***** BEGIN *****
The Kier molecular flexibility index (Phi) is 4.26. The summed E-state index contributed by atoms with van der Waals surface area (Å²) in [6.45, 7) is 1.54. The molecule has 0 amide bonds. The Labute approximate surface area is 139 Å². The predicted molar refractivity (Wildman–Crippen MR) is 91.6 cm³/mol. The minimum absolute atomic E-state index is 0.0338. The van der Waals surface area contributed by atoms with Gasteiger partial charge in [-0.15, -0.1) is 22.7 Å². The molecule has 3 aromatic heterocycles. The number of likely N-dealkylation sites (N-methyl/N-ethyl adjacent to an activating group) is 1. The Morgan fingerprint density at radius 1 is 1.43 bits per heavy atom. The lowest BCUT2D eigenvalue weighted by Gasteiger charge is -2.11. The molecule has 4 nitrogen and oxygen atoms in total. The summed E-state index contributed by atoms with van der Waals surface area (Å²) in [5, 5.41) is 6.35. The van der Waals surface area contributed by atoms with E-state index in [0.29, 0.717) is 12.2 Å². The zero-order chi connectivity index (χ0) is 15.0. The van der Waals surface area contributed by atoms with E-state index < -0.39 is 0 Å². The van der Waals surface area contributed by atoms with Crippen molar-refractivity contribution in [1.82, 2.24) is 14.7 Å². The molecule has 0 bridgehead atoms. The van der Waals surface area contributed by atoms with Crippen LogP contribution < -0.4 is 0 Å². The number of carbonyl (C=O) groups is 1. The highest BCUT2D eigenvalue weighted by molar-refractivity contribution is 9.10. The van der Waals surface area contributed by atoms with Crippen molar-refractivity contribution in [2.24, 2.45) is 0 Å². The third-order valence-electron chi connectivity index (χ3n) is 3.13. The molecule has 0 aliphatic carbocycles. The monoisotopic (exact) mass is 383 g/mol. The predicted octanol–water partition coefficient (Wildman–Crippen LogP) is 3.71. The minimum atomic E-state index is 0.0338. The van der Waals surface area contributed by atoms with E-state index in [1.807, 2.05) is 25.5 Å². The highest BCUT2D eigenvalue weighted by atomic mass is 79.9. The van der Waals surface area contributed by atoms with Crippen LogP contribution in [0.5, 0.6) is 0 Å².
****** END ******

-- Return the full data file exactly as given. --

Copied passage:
The Kier molecular flexibility index (Phi) is 4.26. The summed E-state index contributed by atoms with van der Waals surface area (Å²) in [6.45, 7) is 1.54. The molecule has 0 amide bonds. The Labute approximate surface area is 139 Å². The predicted molar refractivity (Wildman–Crippen MR) is 91.6 cm³/mol. The minimum absolute atomic E-state index is 0.0338. The van der Waals surface area contributed by atoms with Gasteiger partial charge in [-0.15, -0.1) is 22.7 Å². The molecule has 3 aromatic heterocycles. The number of likely N-dealkylation sites (N-methyl/N-ethyl adjacent to an activating group) is 1. The Morgan fingerprint density at radius 1 is 1.43 bits per heavy atom. The lowest BCUT2D eigenvalue weighted by Gasteiger charge is -2.11. The molecule has 4 nitrogen and oxygen atoms in total. The summed E-state index contributed by atoms with van der Waals surface area (Å²) in [5, 5.41) is 6.35. The van der Waals surface area contributed by atoms with E-state index in [0.29, 0.717) is 12.2 Å². The zero-order chi connectivity index (χ0) is 15.0. The van der Waals surface area contributed by atoms with E-state index < -0.39 is 0 Å². The van der Waals surface area contributed by atoms with Crippen molar-refractivity contribution in [1.82, 2.24) is 14.7 Å². The molecule has 0 bridgehead atoms. The van der Waals surface area contributed by atoms with Crippen LogP contribution < -0.4 is 0 Å². The number of carbonyl (C=O) groups is 1. The highest BCUT2D eigenvalue weighted by molar-refractivity contribution is 9.10. The van der Waals surface area contributed by atoms with Crippen molar-refractivity contribution in [2.24, 2.45) is 0 Å². The third-order valence-electron chi connectivity index (χ3n) is 3.13. The molecule has 0 aliphatic carbocycles. The monoisotopic (exact) mass is 383 g/mol. The predicted octanol–water partition coefficient (Wildman–Crippen LogP) is 3.71. The minimum atomic E-state index is 0.0338. The van der Waals surface area contributed by atoms with E-state index in [1.807, 2.05) is 25.5 Å². The highest BCUT2D eigenvalue weighted by atomic mass is 79.9. The van der Waals surface area contributed by atoms with Crippen LogP contribution in [0.5, 0.6) is 0 Å².